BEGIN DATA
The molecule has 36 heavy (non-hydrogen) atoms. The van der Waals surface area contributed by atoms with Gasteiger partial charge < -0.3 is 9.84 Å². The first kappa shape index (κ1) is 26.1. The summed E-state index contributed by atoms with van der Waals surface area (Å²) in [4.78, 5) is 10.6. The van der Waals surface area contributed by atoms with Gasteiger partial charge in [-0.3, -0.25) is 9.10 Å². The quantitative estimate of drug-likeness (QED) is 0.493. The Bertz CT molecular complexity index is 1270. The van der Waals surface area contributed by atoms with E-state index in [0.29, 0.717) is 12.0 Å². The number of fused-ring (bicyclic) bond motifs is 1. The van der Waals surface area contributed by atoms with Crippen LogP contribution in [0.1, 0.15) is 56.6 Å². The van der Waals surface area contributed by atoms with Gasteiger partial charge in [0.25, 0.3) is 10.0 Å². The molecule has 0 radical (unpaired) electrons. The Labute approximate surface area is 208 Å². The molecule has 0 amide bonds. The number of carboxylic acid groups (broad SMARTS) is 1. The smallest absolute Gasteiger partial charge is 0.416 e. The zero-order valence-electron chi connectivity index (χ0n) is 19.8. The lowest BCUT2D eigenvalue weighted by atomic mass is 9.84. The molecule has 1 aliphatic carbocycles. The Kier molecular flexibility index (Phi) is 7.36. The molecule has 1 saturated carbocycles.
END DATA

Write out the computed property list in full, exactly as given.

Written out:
The molecule has 36 heavy (non-hydrogen) atoms. The van der Waals surface area contributed by atoms with Gasteiger partial charge < -0.3 is 9.84 Å². The first kappa shape index (κ1) is 26.1. The summed E-state index contributed by atoms with van der Waals surface area (Å²) in [4.78, 5) is 10.6. The van der Waals surface area contributed by atoms with Gasteiger partial charge in [-0.3, -0.25) is 9.10 Å². The quantitative estimate of drug-likeness (QED) is 0.493. The Bertz CT molecular complexity index is 1270. The van der Waals surface area contributed by atoms with E-state index in [0.29, 0.717) is 12.0 Å². The number of fused-ring (bicyclic) bond motifs is 1. The van der Waals surface area contributed by atoms with Crippen LogP contribution in [0.1, 0.15) is 56.6 Å². The van der Waals surface area contributed by atoms with Gasteiger partial charge in [0.25, 0.3) is 10.0 Å². The molecule has 0 radical (unpaired) electrons. The Labute approximate surface area is 208 Å². The molecule has 0 amide bonds. The number of carboxylic acid groups (broad SMARTS) is 1. The smallest absolute Gasteiger partial charge is 0.416 e. The zero-order valence-electron chi connectivity index (χ0n) is 19.8. The lowest BCUT2D eigenvalue weighted by atomic mass is 9.84. The molecule has 1 aliphatic carbocycles. The Kier molecular flexibility index (Phi) is 7.36. The molecule has 1 saturated carbocycles.